Picture this: you are cycling along on your bike and you can hear funny noises coming near the chain. As you are wondering what is going on you come to an intersection and need to slow down. You hit the brakes and you hear a terrible sound like metal grinding on the bike wheel. After checking that no cars are coming you put your feet on the pedals but it takes way too much effort to get the bike going. You reach your destination feeling tired, sweaty and angry at your bike.
This situation is an absolutely nightmare but it doesn’t have to be. With a few simple repairs a bike can once again be a pleasure to ride like the first day it left the bike shop. Whilst this may not be of interest to my more advanced readers, for those beginners out there (which we have all been at some point) take a look at these common repairs and start enjoying your bike once more!
1. Worn brake pads
That horrible metal on metal grinding sound you can hear when you hit your brakes is a sign that the brake pads are worn. Repairing it will result in better breaking and no annoying sounds.
You can see the worn out brake pad on the left as opposed to the new one on the right where the grooves are still visible. Image courtesy of Bike Gallery.
What you will need to fix this:
- New brake pads – these are very cheap and can be purchased from your local bike shop or somewhere like Wiggle Online Shop, Evans Cycles or Amazon. Just pick up a pair similar to what is already on your bike.
- Allen key or screwdriver depending on your bike
Whilst this process will vary for different types of brakes the general process is to use the existing brake pads as a guide to installing the new ones. Use your allen key to loosen the bolt and remove the break pad off whilst retaining the order of the washers. After replacing the new brake pad make sure it aligns with the rim of the bike when the brake is pressed and that it does not touch the tyre. Videojug provides a good explanation in this video:
2. Flat tyres (Or tires!)
A bicycle tyre may simply be flat because the bike has not been used for ages. In that case all you have to do is to pump it up. Your bike will either have a Presta valve or a Schrader valve. Most bike pumps will include both. It is important to keep a bike tyre fully pumped up as it reduces the amount of effort it takes to cycle. You should pump up a tyre to the point of which you can no longer press it far down with the palm of your hand.
To repair a flat tyre you will need:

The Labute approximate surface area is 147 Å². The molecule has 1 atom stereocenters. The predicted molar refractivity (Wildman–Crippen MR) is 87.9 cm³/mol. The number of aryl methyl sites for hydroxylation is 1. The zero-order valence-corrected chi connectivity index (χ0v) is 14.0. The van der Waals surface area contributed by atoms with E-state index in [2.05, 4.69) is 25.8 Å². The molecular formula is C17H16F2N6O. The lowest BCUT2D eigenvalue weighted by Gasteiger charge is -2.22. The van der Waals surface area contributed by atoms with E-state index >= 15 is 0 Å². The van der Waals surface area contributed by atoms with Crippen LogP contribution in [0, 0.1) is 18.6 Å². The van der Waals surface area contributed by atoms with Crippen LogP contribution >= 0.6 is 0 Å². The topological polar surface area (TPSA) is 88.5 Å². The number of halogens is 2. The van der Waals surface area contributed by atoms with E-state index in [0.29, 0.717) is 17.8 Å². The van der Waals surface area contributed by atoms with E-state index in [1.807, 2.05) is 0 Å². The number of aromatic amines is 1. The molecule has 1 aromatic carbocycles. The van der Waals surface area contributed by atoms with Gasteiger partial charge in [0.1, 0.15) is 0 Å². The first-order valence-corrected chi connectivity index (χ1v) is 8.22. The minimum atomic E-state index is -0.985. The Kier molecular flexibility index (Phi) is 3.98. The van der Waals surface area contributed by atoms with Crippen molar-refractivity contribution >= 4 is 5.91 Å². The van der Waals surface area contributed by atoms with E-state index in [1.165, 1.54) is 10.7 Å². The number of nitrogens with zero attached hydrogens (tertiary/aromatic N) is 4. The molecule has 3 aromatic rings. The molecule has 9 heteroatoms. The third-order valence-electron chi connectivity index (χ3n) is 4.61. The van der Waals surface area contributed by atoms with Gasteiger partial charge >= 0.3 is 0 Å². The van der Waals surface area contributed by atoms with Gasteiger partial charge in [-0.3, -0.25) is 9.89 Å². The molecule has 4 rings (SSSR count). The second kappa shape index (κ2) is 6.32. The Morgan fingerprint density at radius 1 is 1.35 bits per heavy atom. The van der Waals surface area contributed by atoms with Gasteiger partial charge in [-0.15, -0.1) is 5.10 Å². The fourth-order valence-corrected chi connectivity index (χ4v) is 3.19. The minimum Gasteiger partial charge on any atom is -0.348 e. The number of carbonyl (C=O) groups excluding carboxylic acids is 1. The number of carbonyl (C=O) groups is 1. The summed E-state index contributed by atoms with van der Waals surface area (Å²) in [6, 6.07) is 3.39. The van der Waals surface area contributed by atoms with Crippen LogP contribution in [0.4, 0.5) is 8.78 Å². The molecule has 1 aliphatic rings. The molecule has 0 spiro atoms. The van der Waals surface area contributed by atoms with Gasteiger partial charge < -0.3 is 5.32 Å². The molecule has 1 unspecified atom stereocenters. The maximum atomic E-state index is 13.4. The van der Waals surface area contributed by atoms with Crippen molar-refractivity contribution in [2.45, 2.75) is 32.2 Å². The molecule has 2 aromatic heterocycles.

- Pump – I use this one but you can pick one up from anywhere
- Puncture repair kit
- Inner tube – if you frequently get flat tyres then I recommend getting Slime Tubes and also stay away from recently cut hedges!
- I often use a couple of forks (not the sharp side!) to lift the tyre off but you could use tyre levers.
You may choose to use a puncture repair kit if its just a single hole and the inner tube is fairly new. You need to be able to remove the bicycle wheel. This is easy to do for the front tyre but slightly harder on the back one. Once you have done this, simply pump up the inner tube and listen around the edges for hissing sounds. You should also be able to feel this against your lips. If you can’t hear it then you will need to place it in water.
3. Wobbly wheels
It is inevitable that a new bike will eventually get wobbly wheels. This happens when you hit something on the road such as a pothole and the rim becomes slightly bent. By repairing wobbly wheels you get a smoother ride and therefore less effort is put into pedalling. I have written about the solution to this previously in: truing a bicycle wheel.
Bonus: badly adjusted seating position
Many people I see riding their bikes have their seat in the incorrect position. By adjusting it to the optimal riding position you get more speed out of your bike for less effort. Additionally you minimise strain on the rear region as more strain is taken up by your legs. As a general rule of thumb you should be tip toeing on the ground when you are sitting on the bike seat.
Sheldon Brown recommends moving the height of the seat up one centimetre and trying it for a few days. If its fine then try and move it further up.
A lot more information can be found on the Sheldon Brown website.
This was the first post in a new monthly series on bicycle maintenance.